We've on occasion reported on some blatant copyright theft of comic artists' work, but a new specialist search engine could help creators track down culprits a bit more easily.
MicroStock Insider, a guide blog to selling stock photography on the web, reports on TinEye, a visual search engine which allows you to search for your images by submitting an image for it to analyse. It returns a series of hits which are pages where it thinks it has found a match for your images. It works by comparing the pixels and shapes in the images not by searching for meta tags or matching file names. (Meta tags, for those who don't know, are information you can add to an image to describe it using photo applications such as Photoshop -- surprisingly, few artists seem to do so).
TinEye is in beta development and there is currently no charge for it: you need to request a membership. Test results were very good, according to MI, and the engine also offers a Firefox plugin which it makes it as simple as navigating to any page (e.g. one with your images on them) right clicking and selecting Search Image on TinEye.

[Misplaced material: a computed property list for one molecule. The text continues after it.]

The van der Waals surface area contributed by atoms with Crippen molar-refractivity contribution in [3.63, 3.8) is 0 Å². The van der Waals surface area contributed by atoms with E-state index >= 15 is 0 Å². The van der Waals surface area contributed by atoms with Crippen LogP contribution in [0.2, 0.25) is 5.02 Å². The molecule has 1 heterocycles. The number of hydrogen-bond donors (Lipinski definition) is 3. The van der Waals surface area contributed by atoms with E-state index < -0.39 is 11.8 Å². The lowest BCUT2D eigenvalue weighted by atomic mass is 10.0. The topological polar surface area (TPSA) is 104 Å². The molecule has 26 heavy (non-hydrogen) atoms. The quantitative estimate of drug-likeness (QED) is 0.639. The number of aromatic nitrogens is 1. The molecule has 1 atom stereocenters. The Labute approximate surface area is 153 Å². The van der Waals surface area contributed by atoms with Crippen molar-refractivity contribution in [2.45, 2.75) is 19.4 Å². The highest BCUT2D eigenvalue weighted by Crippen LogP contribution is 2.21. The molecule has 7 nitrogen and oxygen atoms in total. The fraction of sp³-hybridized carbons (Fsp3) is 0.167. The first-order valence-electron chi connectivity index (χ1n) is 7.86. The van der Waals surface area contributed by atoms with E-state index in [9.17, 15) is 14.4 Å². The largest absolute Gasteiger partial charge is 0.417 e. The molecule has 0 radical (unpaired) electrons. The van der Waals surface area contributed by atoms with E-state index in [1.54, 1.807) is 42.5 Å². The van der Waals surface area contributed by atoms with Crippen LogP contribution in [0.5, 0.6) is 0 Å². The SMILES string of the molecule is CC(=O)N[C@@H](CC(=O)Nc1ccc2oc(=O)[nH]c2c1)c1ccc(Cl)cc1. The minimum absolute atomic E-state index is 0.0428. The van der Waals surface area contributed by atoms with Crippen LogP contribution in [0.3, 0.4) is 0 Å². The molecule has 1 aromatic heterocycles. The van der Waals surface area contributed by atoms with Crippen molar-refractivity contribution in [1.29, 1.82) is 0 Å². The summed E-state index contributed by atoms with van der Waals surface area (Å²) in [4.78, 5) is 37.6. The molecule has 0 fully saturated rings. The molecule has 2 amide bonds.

This makes checking your images much easier if you have a gallery of them online at a reasonable resolution that Tineye can access.
Due to the limited size of the current image index it's not really possible to use Tineye to perform any sort of license enforcement checking or measure how frequently used your images are used, but this could be a useful tool as it expands its search parameters. TinEye also cannot do facial recognition or find similar images, it can only find the exact same image, but it's worth bookmarking, I think.
Top technology site TechCrunch has also just posted their review of TinEye, making the point that there are other ways the technology could be applied. If Idée can figure out a way to seed the images it finds with tags, or combine its approach with a text-based index, it could create an image search engine that is really good at finding exactly what you are looking for.
Interest in TinEye has been understandably huge and has bowled over the engine's development team, Idée, who develop a range of advanced image recognition and visual search software, who say TinEye has now had hundreds of mentions on blogs, forums and websites around the world.
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